Don’t put that controller down -- Nintendo Wii trains future surgeons
When you’re playing Nintendo you may be learning more than how to control a voracious gorilla, rescue a kidnapped princess or negotiate a go-cart course, according to a new study.
You just may be learning skills to help you perform laparoscopic surgery.
In a study posted online Wednesday in the open access journal PLOS ONE, researchers from the department of surgical sciences at the University of Rome measured the surgical skills of students who trained on a Nintendo Wii.
Across four tasks measuring 16 skill-sets on a simulator, such as locating objects with a camera and photographing them, and touching flashing, colored balls with its corresponding tool, Wii team outshone their traditionally trained colleagues in 13 of them. Dr. Mario indeed!
“Laparoscopic simulators represent a satisfactory response to this request but their high costs have limited their spread,” the study authors wrote. “Video-games may be a cheap and widely available product, helping to develop cognitive skills that, apparently, can be transferred in improved surgical performance.”
Laparoscopic gallbladder removal requires surgeons to remotely operate tools inside the patient’s abdomen, including a fiber-optic camera. Using a surgery simulator, students were graded in four tasks involving camera movement, locating objects, moving objects and completing the procedure.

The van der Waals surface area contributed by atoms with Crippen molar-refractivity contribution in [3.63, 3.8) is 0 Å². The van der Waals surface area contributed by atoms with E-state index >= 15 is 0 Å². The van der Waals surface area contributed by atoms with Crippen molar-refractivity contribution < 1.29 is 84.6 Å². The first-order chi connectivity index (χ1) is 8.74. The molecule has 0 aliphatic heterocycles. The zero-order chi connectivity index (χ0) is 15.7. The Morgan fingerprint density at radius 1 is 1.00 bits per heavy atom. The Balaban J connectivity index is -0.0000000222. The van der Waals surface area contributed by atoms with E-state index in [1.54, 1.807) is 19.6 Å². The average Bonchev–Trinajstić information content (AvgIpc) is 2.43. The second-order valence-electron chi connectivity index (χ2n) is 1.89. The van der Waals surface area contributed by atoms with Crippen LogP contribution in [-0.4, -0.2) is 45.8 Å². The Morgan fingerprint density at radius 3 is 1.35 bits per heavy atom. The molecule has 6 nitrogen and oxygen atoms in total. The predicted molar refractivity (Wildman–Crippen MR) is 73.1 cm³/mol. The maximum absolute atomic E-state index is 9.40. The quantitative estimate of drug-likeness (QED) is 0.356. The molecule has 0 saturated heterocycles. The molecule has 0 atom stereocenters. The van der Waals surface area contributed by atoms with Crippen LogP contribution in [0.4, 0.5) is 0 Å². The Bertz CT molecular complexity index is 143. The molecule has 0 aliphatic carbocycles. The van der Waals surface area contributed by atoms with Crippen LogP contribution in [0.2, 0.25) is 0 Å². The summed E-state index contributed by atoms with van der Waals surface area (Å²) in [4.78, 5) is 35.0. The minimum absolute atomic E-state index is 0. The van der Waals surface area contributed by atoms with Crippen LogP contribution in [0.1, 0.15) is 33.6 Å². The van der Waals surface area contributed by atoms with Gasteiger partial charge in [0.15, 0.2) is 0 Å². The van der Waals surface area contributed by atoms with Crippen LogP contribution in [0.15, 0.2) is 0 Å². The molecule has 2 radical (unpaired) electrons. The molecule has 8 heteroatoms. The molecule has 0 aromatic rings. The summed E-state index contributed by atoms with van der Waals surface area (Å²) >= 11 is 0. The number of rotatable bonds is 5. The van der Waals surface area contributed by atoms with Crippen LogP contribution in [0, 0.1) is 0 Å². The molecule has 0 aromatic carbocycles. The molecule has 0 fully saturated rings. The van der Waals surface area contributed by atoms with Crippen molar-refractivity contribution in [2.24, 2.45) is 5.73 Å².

According to this new study, the students who played on the Wii showed greater efficiency and accuracy in handling surgical tools. The study involved 42 first- and second-year graduates studying general, vascular and endoscopic surgery. Half the group was trained on regular simulators and the other half spent one hour a day, five days a week for four weeks playing on a Wii.
The Nintendo team played Wii Sports Tennis for its required hand-eye coordination, focus, flexibility and 3-D visualization. Wii Table Tennis required more precise management of the controller, and Wii Battle, an air-combat game, requires precise movements and 3-D visualization.
Studies show that early trainees struggle adjusting to make three-dimensional movements on a two-dimension screen. The Wii helped drastically improve that, researchers found.
Wii players improved their ability to simultaneously operate two instruments and manipulate objects more than 80% better compared to the control group’s 20%. Cauterizing efficiency improved 42% for players compared to 11% for the rest, and camera accuracy for players improved 83% to 10% for students trained on a traditional surgical simulator.
Previous studies have measured the effects of gaming for prospective surgeons, but none have used so many students and tested so many skill-sets, researchers wrote.
“We hope this may be a trigger to develop dedicated software aimed to help young surgeons as the economic impact of these consoles is significantly lower than traditional laparoscopic simulators and they provide a basic didactic value,” the authors wrote. “The Nintendo Wii may be adopted in lower-budget institutions or at home by younger surgeons to optimize their training on simulators before performing real procedures.”
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